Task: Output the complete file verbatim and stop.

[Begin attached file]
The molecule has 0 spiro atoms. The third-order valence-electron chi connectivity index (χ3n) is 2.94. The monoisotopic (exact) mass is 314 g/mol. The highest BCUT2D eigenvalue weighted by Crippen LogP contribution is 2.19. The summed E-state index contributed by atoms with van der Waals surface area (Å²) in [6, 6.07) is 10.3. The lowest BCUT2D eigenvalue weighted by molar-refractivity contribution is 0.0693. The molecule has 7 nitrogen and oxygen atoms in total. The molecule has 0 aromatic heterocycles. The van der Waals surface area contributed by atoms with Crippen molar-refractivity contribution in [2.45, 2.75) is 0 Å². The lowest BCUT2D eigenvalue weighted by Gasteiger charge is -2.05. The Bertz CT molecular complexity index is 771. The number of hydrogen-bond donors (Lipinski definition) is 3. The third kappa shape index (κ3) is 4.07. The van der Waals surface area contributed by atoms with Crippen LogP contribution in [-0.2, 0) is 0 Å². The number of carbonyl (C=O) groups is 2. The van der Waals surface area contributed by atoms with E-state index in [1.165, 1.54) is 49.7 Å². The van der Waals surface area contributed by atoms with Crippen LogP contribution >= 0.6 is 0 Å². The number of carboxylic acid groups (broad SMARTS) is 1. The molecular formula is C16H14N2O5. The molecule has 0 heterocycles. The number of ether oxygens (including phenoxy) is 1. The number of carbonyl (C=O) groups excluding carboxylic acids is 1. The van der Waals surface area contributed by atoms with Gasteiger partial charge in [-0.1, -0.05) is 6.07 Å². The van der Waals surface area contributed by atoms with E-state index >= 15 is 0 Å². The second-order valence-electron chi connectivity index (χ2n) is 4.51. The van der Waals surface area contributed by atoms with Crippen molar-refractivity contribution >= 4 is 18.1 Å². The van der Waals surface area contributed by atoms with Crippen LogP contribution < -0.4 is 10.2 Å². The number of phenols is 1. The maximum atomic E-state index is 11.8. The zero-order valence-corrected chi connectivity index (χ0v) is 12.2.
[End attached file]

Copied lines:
The molecule has 0 spiro atoms. The third-order valence-electron chi connectivity index (χ3n) is 2.94. The monoisotopic (exact) mass is 314 g/mol. The highest BCUT2D eigenvalue weighted by Crippen LogP contribution is 2.19. The summed E-state index contributed by atoms with van der Waals surface area (Å²) in [6, 6.07) is 10.3. The lowest BCUT2D eigenvalue weighted by molar-refractivity contribution is 0.0693. The molecule has 7 nitrogen and oxygen atoms in total. The molecule has 0 aromatic heterocycles. The van der Waals surface area contributed by atoms with Crippen molar-refractivity contribution in [2.45, 2.75) is 0 Å². The lowest BCUT2D eigenvalue weighted by Gasteiger charge is -2.05. The Bertz CT molecular complexity index is 771. The number of hydrogen-bond donors (Lipinski definition) is 3. The third kappa shape index (κ3) is 4.07. The van der Waals surface area contributed by atoms with Crippen LogP contribution in [-0.2, 0) is 0 Å². The number of carbonyl (C=O) groups is 2. The van der Waals surface area contributed by atoms with E-state index in [1.165, 1.54) is 49.7 Å². The van der Waals surface area contributed by atoms with Crippen LogP contribution >= 0.6 is 0 Å². The number of carboxylic acid groups (broad SMARTS) is 1. The molecular formula is C16H14N2O5. The molecule has 0 heterocycles. The number of ether oxygens (including phenoxy) is 1. The number of carbonyl (C=O) groups excluding carboxylic acids is 1. The van der Waals surface area contributed by atoms with Gasteiger partial charge in [-0.1, -0.05) is 6.07 Å². The van der Waals surface area contributed by atoms with E-state index >= 15 is 0 Å². The second-order valence-electron chi connectivity index (χ2n) is 4.51. The van der Waals surface area contributed by atoms with Crippen molar-refractivity contribution >= 4 is 18.1 Å². The van der Waals surface area contributed by atoms with Crippen LogP contribution < -0.4 is 10.2 Å². The number of phenols is 1. The maximum atomic E-state index is 11.8. The zero-order valence-corrected chi connectivity index (χ0v) is 12.2.